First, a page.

Traditionally, indigenous Māori lived in local tribal areas where ancestry (whakapapa) and beliefs (te ao Māori, values) linked Māori to their natural and spiritual environment and customary practices were reinforced through inte-generational knowledge and application. Colonization by the British from the mid-1800s had major impacts on the Māori population, especially Māori health, culture, language, social status, and loss of land, water, and natural resources (Durie 1998, King 2003). Despite these major changes, the basic tenets of traditional Māori society still remain strong and influence the way Māori construct tribal status and authority, manage their lands and resources, and relate to other agencies and government. The way traditional indigenous rights and membership are enacted in current legislation continues to provide robust debate and models of democratic and collaborative practice (Te Aho 2010, Ruru 2012).

Legislative frameworks

Māori rights, roles, and responsibilities are enshrined in the 1840 Treaty of Waitangi, upheld by the principles of the Treaty (see glossary at end of paper), and subsequently stated under many of New Zealand’s legislative frameworks such as the Resource Management Act (RMA) 1991 (Durette 2010, Ruru 2009a, b, 2011a). The Waitangi Tribunal has articulated a number of resource-specific principles, including those that state that the spiritual and cultural significance of a freshwater resource can only be determined by tângata whenua and their traditional rights (Te Wai Māori, 2008, Ruru 2009c, NIWA 2010, Te Aho 2010, Waitangi Tribunal 2011, Ruru 2012). The RMA 1991 directs regional councils, who are responsible for managing natural resources in New Zealand, to recognise and provide for the relationship of Māori and their culture and traditions with waters as a matter of national importance. The Local Government Act 2002 provides for democratic and effective local government that recognizes the diversity of New Zealand communities.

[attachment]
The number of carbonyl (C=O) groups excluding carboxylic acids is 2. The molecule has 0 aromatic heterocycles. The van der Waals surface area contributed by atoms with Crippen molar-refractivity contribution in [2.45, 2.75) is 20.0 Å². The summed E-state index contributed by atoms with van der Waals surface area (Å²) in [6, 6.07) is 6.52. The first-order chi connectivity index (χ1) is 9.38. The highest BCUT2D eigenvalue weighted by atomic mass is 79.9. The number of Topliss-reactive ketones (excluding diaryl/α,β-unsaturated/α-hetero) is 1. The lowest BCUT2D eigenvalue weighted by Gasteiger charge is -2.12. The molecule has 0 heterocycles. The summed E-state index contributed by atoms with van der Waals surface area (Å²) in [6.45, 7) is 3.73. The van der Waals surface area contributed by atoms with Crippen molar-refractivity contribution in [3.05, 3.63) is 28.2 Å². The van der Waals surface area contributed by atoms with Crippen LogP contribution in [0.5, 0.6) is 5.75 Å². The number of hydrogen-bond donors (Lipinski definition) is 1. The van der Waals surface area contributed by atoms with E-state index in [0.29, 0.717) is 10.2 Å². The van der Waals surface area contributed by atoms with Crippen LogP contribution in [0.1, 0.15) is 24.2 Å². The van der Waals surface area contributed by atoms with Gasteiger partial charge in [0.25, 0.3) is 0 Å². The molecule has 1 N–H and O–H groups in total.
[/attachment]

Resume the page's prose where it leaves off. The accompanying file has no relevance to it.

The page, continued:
Current freshwater legislation

The most influential policy for the management of freshwater resources in recent years is the National Policy Statement for Freshwater Management (NPS-FM) 2014 (New Zealand Government 2014), which provides direction to local government on matters of national significance in reference to the RMA. Setting enforceable quality and quantity limits is a key purpose, so that regional councils and communities can more consistently and transparently plan for freshwater objectives.